Figure 3
 
Results from Experiments 1 and 2. The top and middle plots show sample psychometric functions for one of the observers (W.C.). Solid lines plus triangles and dashed lines plus squares are for Experiment 1 and the interleaved condition of Experiment 2, respectively. Negative and positive x-axis values denote directions to the left and right of vertical up, respectively. Psychometric functions to the left of center were obtained when the adapting dots with the same speed as the test dots moved 25° to the left of vertical; psychometric functions to the right are from those conditions in which the adaptor moved 25° to the right. The bottom plot shows results that were averaged across observers. The leftmost bar pair measures the magnitude of the fast and slow components of the bDAE ( Experiment 1). The center and rightmost bars measure the DAE of the slow and fast speed sets when each was presented in isolation following adaptation ( Experiment 2). Error bars in this figure as well as in subsequent ones denote 1 SE.
Recall that, in this experiment, observers made direction judgments of the same speed set (fast or slow) in any given block of trials. It could be argued that the bDAE found was simply a consequence of attention brought on by the prior “priming” of the observers. Indeed, the adaptation literature shows that attention has a significant impact on motion aftereffects (see Alais, 2005, for a review). For instance, Lankheet and Verstraten (1995) reported that the perceived MAE direction following adaptation to two transparent motions moving in opposite directions is influenced by attention. Thus, if observers attended to one of the two directions in the adapting stimulus, the perceived MAE was reported to be in the direction opposite the attended direction. It could be argued that the results of Experiment 1 are simply a consequence of prior knowledge allowing observers to attend preferentially to the same speed in the adapting stimuli as that on which they made direction judgments in the test stimuli. In other words, when making direction judgments of the fast dots in the test stimulus, observers may have attended to the fast dots in the adapting stimulus. Although none of our observers reported using such a preferential attention strategy, it is important that this potential artifact is controlled for. We address this issue in the following experiment. 
Experiment 2: An artifact of attention?
Procedure
The adapting stimuli were identical to those used in Experiment 1. However, the mixed-speed test stimuli of Experiment 1 were replaced with single-speed stimuli in which all dots moved at either 7 or 2 deg/s. The observers' task was to judge whether the test pattern was moving left or right of vertical. Observers were tested with two conditions: one in which the slow and fast test stimuli were randomly interleaved during each block of trials and the second condition in which a given block of trials contained either just the fast test stimulus or just the slow test stimulus. Test stimulus dot density was half that of the adapting stimuli. If the results of Experiment 1 are explicable in terms of observers using a selective attention strategy, then the noninterleaved condition should produce a stronger DAE than the interleaved condition. This is because, in the interleaved condition, the observer does not know from trial to trial which test speed will be presented following adaptation top ups. In the noninterleaved condition, the observer always knows which test speed will be presented, allowing a selective attention strategy to be used. The same three observers as in Experiment 1 were tested.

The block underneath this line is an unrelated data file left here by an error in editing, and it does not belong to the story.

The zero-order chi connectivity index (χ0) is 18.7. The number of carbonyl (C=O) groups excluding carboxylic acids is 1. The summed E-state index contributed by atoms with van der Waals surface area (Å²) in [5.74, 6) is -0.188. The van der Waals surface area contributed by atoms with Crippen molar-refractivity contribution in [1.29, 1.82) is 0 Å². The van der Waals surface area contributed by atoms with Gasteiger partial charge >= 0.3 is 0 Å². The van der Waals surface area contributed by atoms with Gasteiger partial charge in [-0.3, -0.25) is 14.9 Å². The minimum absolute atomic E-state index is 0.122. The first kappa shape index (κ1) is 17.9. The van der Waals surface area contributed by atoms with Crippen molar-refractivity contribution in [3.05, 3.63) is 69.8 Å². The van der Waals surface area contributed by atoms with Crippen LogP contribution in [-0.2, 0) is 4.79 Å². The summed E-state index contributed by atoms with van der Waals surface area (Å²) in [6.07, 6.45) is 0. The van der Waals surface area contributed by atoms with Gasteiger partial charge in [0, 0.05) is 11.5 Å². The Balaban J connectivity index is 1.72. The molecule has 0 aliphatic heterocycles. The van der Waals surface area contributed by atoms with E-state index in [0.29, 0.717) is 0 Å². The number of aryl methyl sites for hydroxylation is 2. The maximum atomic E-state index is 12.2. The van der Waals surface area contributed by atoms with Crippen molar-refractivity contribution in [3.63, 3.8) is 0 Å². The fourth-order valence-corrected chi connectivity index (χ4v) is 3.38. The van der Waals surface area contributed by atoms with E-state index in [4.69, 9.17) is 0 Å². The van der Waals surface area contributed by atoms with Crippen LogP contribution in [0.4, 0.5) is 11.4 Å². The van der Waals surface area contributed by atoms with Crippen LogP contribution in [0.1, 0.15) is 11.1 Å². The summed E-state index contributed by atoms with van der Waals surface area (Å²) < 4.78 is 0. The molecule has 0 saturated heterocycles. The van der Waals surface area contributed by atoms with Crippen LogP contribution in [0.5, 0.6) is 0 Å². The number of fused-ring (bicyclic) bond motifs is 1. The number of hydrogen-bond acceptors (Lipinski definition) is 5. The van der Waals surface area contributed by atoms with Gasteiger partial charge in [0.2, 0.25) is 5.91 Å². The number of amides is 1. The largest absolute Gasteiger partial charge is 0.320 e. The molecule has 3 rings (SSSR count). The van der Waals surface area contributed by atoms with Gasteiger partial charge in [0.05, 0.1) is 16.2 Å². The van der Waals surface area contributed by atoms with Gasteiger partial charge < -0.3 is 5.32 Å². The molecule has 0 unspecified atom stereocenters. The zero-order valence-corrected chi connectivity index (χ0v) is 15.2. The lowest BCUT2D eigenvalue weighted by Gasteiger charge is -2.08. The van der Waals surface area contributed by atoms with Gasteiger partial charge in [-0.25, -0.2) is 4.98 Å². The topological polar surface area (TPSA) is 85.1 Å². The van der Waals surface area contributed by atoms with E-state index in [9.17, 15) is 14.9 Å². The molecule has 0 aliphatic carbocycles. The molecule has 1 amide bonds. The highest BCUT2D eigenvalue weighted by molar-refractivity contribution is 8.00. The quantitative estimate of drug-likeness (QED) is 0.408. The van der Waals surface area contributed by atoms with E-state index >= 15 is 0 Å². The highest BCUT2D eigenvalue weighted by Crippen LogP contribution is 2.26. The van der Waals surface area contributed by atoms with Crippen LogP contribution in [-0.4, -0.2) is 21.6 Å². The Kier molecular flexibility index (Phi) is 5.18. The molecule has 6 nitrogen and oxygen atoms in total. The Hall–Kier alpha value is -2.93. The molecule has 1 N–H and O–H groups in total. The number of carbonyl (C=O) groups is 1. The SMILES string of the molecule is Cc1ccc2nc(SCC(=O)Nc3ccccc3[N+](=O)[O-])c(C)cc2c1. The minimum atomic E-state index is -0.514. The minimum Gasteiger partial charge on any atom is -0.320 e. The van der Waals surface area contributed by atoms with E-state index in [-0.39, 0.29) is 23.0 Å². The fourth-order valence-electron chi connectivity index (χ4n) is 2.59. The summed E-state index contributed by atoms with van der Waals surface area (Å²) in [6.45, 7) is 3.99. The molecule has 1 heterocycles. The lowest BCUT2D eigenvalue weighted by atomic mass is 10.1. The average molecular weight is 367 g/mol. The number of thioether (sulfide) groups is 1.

Results
The data from this experiment are plotted in Figure 3, thus permitting a direct comparison to be made with the results of Experiment 1. The psychometric functions (top two plots) are sample functions for one observer. The filled triangles plot responses from Experiment 1, and the unfilled squares plot responses from the interleaved condition of Experiment 2. The extent to which psychometric functions are offset from zero is an indication of DAE magnitude. The bottom plot of Figure 3 shows results that are averaged across observers. The center pair of bars plots the DAE magnitude for the slow and fast patterns when they were randomly interleaved during testing; the pair of bars on the right of the figure plots DAE magnitude when the two speed patterns were tested separately. The first thing to note is that there is no difference in DAE magnitude between the interleaved and noninterleaved test speed conditions. Thus, one can conclude that the bDAE of Experiment 1 was not modulated by attention based upon prior knowledge.